Some Final Thoughts on San Diego Comic Con

IMG_7533 San Diego Comic Con is the pinnacle of geek culture. Pretty much everything you can think of in the entertainment world is somehow represented there. From Power Rangers to Galactus to Buffy to Peanuts and Charlie Brown, and everything in between. It's a great melting pot of fandom, with people coming from all over the world to take part, but there are some elements that were distressing to me as a newcomer, much like with national student affairs conventions.

The Verge did a great piece that gave voice to some of my concerns, and The New York Times highlighted well the convention experience as a whole. The long lines, the shallow industry showcases disguised as fan service, the overwhelming crowds, and the exclusive, fairly expensive nature (especially with airfare, meals, and hotels) of it all just seemed very privileged to me. The convention lost some of its immediate luster to me after spending a few days there. Maybe I just didn't do it right, but I didn't feel like the point of it all was to spend half of your hard fought ticket to SDCC waiting in lines for a short session that essentially was just a studio patting itself on the back for how great their thing is (and then the trailer you saw being released the next day online). There was a lack of depth that annoyed me to most of the proceedings. There was so much going on it's not surprising. There just wasn't a time or place for it.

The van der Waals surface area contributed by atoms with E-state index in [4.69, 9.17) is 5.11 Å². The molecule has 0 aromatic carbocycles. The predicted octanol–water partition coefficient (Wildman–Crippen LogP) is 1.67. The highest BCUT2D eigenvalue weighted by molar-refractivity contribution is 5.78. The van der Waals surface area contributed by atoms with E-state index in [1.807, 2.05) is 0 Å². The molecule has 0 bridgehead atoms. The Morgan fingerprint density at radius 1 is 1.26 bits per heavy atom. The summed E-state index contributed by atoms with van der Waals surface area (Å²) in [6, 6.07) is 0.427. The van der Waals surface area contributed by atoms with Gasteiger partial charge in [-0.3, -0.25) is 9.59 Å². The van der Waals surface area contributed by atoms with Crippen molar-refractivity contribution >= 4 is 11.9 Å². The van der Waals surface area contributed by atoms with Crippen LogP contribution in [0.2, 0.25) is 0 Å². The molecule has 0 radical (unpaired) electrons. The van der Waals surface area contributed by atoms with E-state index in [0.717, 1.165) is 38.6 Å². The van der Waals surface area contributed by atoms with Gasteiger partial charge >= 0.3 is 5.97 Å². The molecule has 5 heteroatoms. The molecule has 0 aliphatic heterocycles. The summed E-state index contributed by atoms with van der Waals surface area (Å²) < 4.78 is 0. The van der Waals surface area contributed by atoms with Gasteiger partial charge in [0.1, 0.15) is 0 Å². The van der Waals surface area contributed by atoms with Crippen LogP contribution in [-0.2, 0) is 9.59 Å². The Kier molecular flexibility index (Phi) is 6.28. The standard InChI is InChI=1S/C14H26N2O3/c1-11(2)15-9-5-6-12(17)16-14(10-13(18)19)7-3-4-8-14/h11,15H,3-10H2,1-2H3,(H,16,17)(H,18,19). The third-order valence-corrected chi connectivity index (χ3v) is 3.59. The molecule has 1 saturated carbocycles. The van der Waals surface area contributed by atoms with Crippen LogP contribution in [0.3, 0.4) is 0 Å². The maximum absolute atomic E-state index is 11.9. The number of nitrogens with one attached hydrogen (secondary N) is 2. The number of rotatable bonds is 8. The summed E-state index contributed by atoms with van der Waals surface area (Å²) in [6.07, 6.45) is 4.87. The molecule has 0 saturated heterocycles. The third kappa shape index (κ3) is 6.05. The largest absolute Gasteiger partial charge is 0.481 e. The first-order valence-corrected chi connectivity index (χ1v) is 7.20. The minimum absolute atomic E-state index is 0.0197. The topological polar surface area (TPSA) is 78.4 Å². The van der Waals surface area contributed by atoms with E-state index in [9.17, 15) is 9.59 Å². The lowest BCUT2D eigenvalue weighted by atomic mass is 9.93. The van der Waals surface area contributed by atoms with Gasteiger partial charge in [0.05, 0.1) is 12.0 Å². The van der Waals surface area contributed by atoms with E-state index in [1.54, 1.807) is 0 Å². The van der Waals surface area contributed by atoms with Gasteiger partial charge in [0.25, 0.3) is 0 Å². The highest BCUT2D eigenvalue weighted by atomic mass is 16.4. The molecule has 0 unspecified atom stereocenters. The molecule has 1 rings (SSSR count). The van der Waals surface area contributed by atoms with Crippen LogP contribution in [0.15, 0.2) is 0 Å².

Maybe the whole event has become a bloated version of what it was originally intended to be and it will eventually deflate back to a more focused event. Or maybe that is what the other conventions are for. Nowadays though, a lot of comic conventions seem to be trying to model themselves after SDCC, becoming huge entertainment industry showcases versus a focus on panels, artists, and personal interactions. Also, it's a whole other post in itself about the problems SDCC has with consent and cosplay.

Don't get me wrong, I had a great time. It just feels like it could have been even better. Maybe if I get the chance to go again it will be different. Maybe I'm expecting too much or maybe it's all just not for me. The crowds were frustrating for me at times, I couldn't buy a lot of stuff even if I wanted to (I didn't that much), and I got confused many times about just how the convention worked. Maybe I should have done more homework and preparing.

Well, either way, until next year, here's to the memories and the weird, wild, and one of a kind San Diego Comic Con.